Journal of Clinical Nephrology and Therapeutics

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Research Article - Journal of Clinical Nephrology and Therapeutics (2020) Volume 4, Issue 2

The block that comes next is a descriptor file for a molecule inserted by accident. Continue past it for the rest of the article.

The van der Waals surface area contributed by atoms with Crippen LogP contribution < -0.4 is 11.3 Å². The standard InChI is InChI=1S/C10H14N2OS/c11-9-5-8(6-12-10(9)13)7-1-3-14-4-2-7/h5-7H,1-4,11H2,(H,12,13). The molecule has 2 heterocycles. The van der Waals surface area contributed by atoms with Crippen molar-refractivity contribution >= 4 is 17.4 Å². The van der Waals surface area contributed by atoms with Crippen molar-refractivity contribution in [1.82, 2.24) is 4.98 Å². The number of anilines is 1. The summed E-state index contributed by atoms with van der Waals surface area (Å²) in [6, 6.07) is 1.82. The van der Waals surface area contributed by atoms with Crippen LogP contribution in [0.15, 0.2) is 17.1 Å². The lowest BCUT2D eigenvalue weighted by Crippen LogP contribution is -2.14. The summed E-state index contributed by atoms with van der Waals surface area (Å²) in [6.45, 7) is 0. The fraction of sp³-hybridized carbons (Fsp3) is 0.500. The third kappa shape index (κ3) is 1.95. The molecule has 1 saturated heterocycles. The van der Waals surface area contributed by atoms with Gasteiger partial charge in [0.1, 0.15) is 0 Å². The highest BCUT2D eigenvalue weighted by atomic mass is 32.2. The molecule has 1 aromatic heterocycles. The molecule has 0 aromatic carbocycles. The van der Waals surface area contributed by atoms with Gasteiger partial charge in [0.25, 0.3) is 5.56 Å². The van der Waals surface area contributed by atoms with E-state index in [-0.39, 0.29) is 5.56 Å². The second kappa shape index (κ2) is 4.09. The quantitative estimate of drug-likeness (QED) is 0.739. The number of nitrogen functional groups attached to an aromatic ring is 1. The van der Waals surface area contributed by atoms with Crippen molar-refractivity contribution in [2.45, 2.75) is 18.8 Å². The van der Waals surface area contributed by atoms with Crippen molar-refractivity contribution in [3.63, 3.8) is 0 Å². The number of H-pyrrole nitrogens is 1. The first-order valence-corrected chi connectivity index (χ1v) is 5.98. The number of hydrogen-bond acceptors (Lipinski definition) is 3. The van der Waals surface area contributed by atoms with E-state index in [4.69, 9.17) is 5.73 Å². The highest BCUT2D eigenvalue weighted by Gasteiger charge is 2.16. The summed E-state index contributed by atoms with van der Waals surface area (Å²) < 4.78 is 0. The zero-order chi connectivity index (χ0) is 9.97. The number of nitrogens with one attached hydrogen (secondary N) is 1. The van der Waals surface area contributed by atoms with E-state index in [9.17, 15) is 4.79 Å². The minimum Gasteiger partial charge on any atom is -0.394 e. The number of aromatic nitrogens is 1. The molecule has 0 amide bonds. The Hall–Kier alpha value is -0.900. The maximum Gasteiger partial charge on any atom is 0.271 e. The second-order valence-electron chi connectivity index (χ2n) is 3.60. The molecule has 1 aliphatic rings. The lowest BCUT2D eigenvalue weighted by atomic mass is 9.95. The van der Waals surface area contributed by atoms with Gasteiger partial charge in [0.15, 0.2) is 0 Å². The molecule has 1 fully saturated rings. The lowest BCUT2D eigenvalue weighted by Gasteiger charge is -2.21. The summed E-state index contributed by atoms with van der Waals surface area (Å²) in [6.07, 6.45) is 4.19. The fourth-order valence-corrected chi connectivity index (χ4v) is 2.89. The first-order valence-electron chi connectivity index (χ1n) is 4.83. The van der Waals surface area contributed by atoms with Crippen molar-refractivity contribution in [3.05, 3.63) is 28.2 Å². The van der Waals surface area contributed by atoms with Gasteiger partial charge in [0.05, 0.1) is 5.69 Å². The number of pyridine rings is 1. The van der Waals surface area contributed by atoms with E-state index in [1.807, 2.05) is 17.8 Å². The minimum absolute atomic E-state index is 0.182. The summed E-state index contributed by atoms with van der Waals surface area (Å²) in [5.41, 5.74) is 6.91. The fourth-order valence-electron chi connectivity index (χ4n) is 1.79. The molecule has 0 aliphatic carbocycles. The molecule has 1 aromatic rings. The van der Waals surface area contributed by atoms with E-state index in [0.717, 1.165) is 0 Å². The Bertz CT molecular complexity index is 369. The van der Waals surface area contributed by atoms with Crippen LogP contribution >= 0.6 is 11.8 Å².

Kidney Diseases 2017: Statins for Improving Renal Outcomes: A Meta-Analysis